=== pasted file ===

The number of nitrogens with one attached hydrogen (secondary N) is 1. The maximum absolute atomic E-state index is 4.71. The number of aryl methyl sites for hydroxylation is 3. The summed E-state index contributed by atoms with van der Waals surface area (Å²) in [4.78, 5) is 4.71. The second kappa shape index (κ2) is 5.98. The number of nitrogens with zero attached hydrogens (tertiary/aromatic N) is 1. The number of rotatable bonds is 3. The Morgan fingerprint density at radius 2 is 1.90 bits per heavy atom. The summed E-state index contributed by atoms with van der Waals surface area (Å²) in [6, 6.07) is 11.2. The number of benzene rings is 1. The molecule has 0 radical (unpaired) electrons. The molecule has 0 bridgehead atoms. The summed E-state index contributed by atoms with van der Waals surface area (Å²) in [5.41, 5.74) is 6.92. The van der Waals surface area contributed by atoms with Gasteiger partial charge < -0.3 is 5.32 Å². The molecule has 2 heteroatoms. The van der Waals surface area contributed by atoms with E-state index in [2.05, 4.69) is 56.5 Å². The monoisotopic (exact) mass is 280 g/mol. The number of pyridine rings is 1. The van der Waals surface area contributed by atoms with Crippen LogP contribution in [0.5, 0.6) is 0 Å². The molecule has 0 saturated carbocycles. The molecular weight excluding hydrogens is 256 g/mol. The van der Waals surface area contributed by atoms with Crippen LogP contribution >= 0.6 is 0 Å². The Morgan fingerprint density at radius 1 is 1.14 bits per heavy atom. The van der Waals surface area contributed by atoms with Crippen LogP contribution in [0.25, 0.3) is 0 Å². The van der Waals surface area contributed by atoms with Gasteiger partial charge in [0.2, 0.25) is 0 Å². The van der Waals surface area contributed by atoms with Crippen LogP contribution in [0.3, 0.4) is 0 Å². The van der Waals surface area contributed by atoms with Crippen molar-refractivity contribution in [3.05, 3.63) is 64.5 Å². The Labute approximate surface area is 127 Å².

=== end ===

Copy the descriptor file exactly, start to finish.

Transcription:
The number of nitrogens with one attached hydrogen (secondary N) is 1. The maximum absolute atomic E-state index is 4.71. The number of aryl methyl sites for hydroxylation is 3. The summed E-state index contributed by atoms with van der Waals surface area (Å²) in [4.78, 5) is 4.71. The second kappa shape index (κ2) is 5.98. The number of nitrogens with zero attached hydrogens (tertiary/aromatic N) is 1. The number of rotatable bonds is 3. The Morgan fingerprint density at radius 2 is 1.90 bits per heavy atom. The summed E-state index contributed by atoms with van der Waals surface area (Å²) in [6, 6.07) is 11.2. The number of benzene rings is 1. The molecule has 0 radical (unpaired) electrons. The molecule has 0 bridgehead atoms. The summed E-state index contributed by atoms with van der Waals surface area (Å²) in [5.41, 5.74) is 6.92. The van der Waals surface area contributed by atoms with Gasteiger partial charge < -0.3 is 5.32 Å². The molecule has 2 heteroatoms. The van der Waals surface area contributed by atoms with E-state index in [2.05, 4.69) is 56.5 Å². The monoisotopic (exact) mass is 280 g/mol. The number of pyridine rings is 1. The van der Waals surface area contributed by atoms with Crippen LogP contribution in [0.5, 0.6) is 0 Å². The molecule has 0 saturated carbocycles. The molecular weight excluding hydrogens is 256 g/mol. The van der Waals surface area contributed by atoms with Crippen LogP contribution >= 0.6 is 0 Å². The Morgan fingerprint density at radius 1 is 1.14 bits per heavy atom. The van der Waals surface area contributed by atoms with Crippen LogP contribution in [0.25, 0.3) is 0 Å². The van der Waals surface area contributed by atoms with Gasteiger partial charge in [0.2, 0.25) is 0 Å². The van der Waals surface area contributed by atoms with Crippen LogP contribution in [0.3, 0.4) is 0 Å². The van der Waals surface area contributed by atoms with Crippen molar-refractivity contribution in [3.05, 3.63) is 64.5 Å². The Labute approximate surface area is 127 Å².